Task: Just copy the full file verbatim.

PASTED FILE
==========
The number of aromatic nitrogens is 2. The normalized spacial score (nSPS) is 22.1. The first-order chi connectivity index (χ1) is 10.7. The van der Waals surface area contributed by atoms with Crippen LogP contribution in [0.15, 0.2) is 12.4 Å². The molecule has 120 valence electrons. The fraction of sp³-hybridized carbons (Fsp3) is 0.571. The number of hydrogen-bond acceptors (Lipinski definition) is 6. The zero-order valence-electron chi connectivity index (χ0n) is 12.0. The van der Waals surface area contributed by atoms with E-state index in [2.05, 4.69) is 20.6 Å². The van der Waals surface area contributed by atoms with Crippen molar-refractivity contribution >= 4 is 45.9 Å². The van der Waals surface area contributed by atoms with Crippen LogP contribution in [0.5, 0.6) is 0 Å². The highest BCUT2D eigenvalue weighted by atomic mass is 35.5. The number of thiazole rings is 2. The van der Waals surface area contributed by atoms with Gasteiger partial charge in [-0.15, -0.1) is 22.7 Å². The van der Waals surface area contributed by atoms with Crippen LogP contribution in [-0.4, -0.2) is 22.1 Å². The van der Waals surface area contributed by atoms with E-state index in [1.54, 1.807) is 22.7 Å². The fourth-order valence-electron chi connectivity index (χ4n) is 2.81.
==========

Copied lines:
The number of aromatic nitrogens is 2. The normalized spacial score (nSPS) is 22.1. The first-order chi connectivity index (χ1) is 10.7. The van der Waals surface area contributed by atoms with Crippen LogP contribution in [0.15, 0.2) is 12.4 Å². The molecule has 120 valence electrons. The fraction of sp³-hybridized carbons (Fsp3) is 0.571. The number of hydrogen-bond acceptors (Lipinski definition) is 6. The zero-order valence-electron chi connectivity index (χ0n) is 12.0. The van der Waals surface area contributed by atoms with E-state index in [2.05, 4.69) is 20.6 Å². The van der Waals surface area contributed by atoms with Crippen molar-refractivity contribution >= 4 is 45.9 Å². The van der Waals surface area contributed by atoms with Crippen LogP contribution in [0.5, 0.6) is 0 Å². The highest BCUT2D eigenvalue weighted by atomic mass is 35.5. The number of thiazole rings is 2. The van der Waals surface area contributed by atoms with Gasteiger partial charge in [-0.15, -0.1) is 22.7 Å². The van der Waals surface area contributed by atoms with Crippen LogP contribution in [-0.4, -0.2) is 22.1 Å². The van der Waals surface area contributed by atoms with E-state index in [1.54, 1.807) is 22.7 Å². The fourth-order valence-electron chi connectivity index (χ4n) is 2.81.